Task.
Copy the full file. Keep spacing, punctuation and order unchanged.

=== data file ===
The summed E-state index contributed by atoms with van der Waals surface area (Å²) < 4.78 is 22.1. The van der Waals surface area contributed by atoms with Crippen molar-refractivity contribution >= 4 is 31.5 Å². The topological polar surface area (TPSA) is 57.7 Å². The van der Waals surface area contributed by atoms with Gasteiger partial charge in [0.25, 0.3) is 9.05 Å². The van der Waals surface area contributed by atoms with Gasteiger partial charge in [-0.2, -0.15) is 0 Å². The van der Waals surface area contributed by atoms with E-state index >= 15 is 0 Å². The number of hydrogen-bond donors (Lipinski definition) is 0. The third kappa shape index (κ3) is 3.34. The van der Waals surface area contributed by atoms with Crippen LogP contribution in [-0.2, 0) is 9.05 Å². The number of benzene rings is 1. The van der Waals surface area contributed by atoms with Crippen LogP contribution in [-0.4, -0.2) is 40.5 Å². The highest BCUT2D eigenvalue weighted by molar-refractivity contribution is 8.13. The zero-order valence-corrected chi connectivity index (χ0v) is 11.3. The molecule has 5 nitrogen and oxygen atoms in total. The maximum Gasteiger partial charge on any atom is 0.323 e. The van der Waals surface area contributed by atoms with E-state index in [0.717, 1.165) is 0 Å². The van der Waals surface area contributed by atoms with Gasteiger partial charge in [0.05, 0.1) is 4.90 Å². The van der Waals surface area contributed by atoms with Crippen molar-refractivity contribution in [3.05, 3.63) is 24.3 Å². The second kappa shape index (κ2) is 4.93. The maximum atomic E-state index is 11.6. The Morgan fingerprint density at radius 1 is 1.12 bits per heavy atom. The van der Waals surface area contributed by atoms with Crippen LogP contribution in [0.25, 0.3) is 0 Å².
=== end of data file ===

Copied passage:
The summed E-state index contributed by atoms with van der Waals surface area (Å²) < 4.78 is 22.1. The van der Waals surface area contributed by atoms with Crippen molar-refractivity contribution >= 4 is 31.5 Å². The topological polar surface area (TPSA) is 57.7 Å². The van der Waals surface area contributed by atoms with Gasteiger partial charge in [0.25, 0.3) is 9.05 Å². The van der Waals surface area contributed by atoms with Gasteiger partial charge in [-0.2, -0.15) is 0 Å². The van der Waals surface area contributed by atoms with E-state index >= 15 is 0 Å². The number of hydrogen-bond donors (Lipinski definition) is 0. The third kappa shape index (κ3) is 3.34. The van der Waals surface area contributed by atoms with Crippen LogP contribution in [-0.2, 0) is 9.05 Å². The number of benzene rings is 1. The van der Waals surface area contributed by atoms with Crippen LogP contribution in [-0.4, -0.2) is 40.5 Å². The highest BCUT2D eigenvalue weighted by molar-refractivity contribution is 8.13. The zero-order valence-corrected chi connectivity index (χ0v) is 11.3. The molecule has 5 nitrogen and oxygen atoms in total. The maximum Gasteiger partial charge on any atom is 0.323 e. The van der Waals surface area contributed by atoms with E-state index in [0.717, 1.165) is 0 Å². The van der Waals surface area contributed by atoms with Gasteiger partial charge in [0.05, 0.1) is 4.90 Å². The van der Waals surface area contributed by atoms with Crippen molar-refractivity contribution in [3.05, 3.63) is 24.3 Å². The second kappa shape index (κ2) is 4.93. The maximum atomic E-state index is 11.6. The Morgan fingerprint density at radius 1 is 1.12 bits per heavy atom. The van der Waals surface area contributed by atoms with Crippen LogP contribution in [0.25, 0.3) is 0 Å².